'Hebrews is without a doubt the crown of the whole Bible. All its great lines of revealed truth flow into and converge here.' (Alec Motyer).
A stunning statement perhaps, but anybody who has spent time studying the book of Hebrews would surely agree. It is particularly significant coming from Alec Motyer, a man who understood perhaps the greatest Old Testament book, Isaiah, so well. However, for him even the poetic prophecy of Isaiah was no match for Hebrews. Within the New Testament, while Romans overcomes you with logical rigidity, Hebrews sweeps you off your feet with beautiful majesty. It is the crown of the whole Bible.
However, a crown can be both an attractive and an intimidating object. Last year Sarah and I finally got round to visiting the Tower of London, which contains the crown jewels. The pinnacle of that great collection is St Edward’s crown. Such is its importance that it is placed on the head of the king or queen at the moment of their coronation and then removed before they leave the Abbey, not to be used again until the next coronation. It was certainly attractive, studded with beautiful jewels worth millions of pounds. However, I was also intimidated. While I was more than glad to gaze at this stunning piece of jewellery and history from behind protective glass, I would have been less keen to handle it myself. It’s worth and importance is so intimidating, that I wouldn’t want the responsibility of holding it in my own hands.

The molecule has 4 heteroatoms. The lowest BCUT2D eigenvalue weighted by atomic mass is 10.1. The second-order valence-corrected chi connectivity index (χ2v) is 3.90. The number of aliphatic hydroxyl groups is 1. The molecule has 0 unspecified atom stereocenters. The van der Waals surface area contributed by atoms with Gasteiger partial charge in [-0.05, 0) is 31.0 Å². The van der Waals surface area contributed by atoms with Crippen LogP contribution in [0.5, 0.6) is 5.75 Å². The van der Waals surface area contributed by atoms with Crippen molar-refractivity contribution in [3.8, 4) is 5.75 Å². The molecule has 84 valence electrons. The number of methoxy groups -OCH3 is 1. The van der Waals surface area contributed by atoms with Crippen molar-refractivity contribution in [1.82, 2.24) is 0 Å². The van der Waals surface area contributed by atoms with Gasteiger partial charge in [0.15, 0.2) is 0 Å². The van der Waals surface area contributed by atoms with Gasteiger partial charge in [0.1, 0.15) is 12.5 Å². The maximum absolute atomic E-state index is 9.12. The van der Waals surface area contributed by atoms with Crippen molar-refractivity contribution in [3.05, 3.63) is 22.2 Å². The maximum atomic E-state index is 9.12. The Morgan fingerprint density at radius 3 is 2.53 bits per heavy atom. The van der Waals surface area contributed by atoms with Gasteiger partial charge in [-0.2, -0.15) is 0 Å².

Unfortunately such an approach is often taken to the book of Hebrews. We are happy to gaze at the book through the protective glass, cherry picking a few verses and passages out of it to use regularly even. However, we dare not try to handle it all, to wrestle with the more difficult passages and try to comprehend it as a whole. To do so is a daunting task.
It is daunting because so much is uncertain. Who wrote the book of Hebrews? Who was the book written to? When was the book written? While I believe we can make good guesses at all these questions, ultimately the answers remain uncertain. As the church father Origin said about the authorship, ultimately only God knows. Not only is so much uncertain, but a large part of the book is unfamiliar to us. The book leans heavily on the Old Testament, that part of the Bible that we are embarrassingly unfamiliar with. If we do not understand the duties of the high priest of Israel, we may struggle to understand how they point to Christ, as the book of Hebrews so clearly tells us they do. And perhaps above all else, there is that appearance of the person of Melchizedek – a character that sounds more like a trick question in a Bible quiz than a type of the Messiah to come. Finally, and perhaps most significantly, at times Hebrews can be deeply unsettling. Surely above all else it is the warning passages of Hebrews that turns us away from the book. The difficulties these passages seem to pose ensures many steer well clear. We may gaze through the glass, but we would rather not have it in our own hands.
Despite all of this, I believe that if we understand how to handle the book with care, we will be able to gaze at it up close in our own hands rather than through the glass from a safe distance. I believe this is desperately needed as, while it is uncertain, unfamiliar and at times unsettling, as a book Hebrews is unsurpassed in showing us the glory of our Saviour.